Sunday, February 03, 2008

Chicken Jambalaya

Sun 3 Feb 2008

I have little experience of southern American food, so I have no idea if the following jambalaya is remotely 'right'. It appears this is a cajun jambalaya, as there are no tomatoes. The base recipe comes from A Love Affair with Southern Cooking, by Jean Anderson.

It's a simple dish to put together. First, you have to track down some chicken you feel comfortable eating. I was sceptical my local, tiny supermarket would be able to help out but we found some free range chicken from Lloyd Maunder. You can trace your chicken (in our case, to the Middle Oakley farm north of Yeovil), and read about the farm on which your chicken was reared. And was this expensive? Since I am not a large buyer of chicken I have no idea how the price compares to other chicken, but our boxes of chicken legs came in at just under £4 a kilo. For £3 we had four large legs - enough to do at least two meals for the two of us.

Chicken ethics lesson over.

To make the jambalaya, joint your chicken if necessary, and add to some hot oil in a large pan to brown. Brown in batches and drawn on paper towel. Next, add either andouille, chorizo, or sausage of choice (we had some homemade ones left over from breakfast, so I used them). Brown the sausage and then add a coarsely chopped onion, red pepper (technically, you should use green) and a couple of coarsely chopped celery sticks. Sweat down for about 5 minutes, and then add (for two) about 3/4 of a cup of rice (I used basmati). Return the chicken pieces to the pan and add around 500mL of chicken stock. Bring to the boil, then lower the heat and let it cook away, covered, so the rice absorbs the stock. It's ready to eat when the rice and chicken are cooked.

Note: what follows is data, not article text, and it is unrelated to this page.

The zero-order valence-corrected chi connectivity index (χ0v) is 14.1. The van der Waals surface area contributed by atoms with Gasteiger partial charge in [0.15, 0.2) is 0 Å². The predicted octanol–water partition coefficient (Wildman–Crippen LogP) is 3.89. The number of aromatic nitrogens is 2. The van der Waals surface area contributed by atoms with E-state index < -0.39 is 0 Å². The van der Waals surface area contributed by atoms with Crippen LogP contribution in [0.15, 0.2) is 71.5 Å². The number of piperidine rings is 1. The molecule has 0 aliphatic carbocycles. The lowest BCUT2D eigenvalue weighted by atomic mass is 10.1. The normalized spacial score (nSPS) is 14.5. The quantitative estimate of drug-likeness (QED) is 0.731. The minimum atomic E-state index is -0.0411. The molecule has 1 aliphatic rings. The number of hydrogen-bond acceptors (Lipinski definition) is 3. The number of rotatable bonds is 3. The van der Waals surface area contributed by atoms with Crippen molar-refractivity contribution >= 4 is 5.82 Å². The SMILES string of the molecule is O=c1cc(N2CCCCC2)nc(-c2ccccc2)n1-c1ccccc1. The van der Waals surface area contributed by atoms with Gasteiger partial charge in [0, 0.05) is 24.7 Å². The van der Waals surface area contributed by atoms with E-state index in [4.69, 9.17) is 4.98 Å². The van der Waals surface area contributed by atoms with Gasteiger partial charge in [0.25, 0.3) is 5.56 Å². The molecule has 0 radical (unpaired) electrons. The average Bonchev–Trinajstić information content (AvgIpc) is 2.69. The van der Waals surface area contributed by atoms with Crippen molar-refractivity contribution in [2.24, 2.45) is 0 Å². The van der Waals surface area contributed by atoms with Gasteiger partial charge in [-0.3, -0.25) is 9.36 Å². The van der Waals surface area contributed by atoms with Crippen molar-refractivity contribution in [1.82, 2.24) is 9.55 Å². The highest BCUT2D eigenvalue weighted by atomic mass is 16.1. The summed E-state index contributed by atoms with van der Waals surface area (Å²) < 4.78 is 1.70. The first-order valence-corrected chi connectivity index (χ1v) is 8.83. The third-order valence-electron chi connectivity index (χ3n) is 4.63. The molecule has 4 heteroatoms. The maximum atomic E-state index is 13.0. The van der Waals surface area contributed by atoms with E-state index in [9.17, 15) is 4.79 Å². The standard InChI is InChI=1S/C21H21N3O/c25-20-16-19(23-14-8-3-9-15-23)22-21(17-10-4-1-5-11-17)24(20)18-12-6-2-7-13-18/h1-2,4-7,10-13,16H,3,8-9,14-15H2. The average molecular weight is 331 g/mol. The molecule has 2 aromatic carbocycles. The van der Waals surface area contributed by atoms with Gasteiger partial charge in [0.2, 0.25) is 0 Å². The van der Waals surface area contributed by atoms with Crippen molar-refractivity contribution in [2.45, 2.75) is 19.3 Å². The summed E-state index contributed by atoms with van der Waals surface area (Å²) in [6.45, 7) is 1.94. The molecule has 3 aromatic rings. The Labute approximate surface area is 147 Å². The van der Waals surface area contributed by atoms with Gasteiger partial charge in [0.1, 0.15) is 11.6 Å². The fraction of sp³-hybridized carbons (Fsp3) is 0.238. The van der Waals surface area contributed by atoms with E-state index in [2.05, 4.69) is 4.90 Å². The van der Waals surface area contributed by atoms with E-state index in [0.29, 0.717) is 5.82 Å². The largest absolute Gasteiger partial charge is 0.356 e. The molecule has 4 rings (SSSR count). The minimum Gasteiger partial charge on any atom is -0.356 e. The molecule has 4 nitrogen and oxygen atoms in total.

All pretty easy really - and, with three different vegetables, a balanced meal. This also made rather a lot - with the left overs easily doing us for lunch.

However, I'm not sure I'd describe this as particularly tasty. The rice had picked up flavour from the chicken and sausage, but the chicken itself was quite bland. In part, this is possibly because I didn't brown it enough, but in future I'd be tempted to add some garlic (if not a little chilli) and maybe top with plenty of freshly chopped parsley. Andy, having eaten jambalaya in America, was expecting the dish to be spicier and fuller flavoured.

I would make this again - but only as a quick meal for the two of us, and there would be plenty of tinkering! Guests will still get paella.

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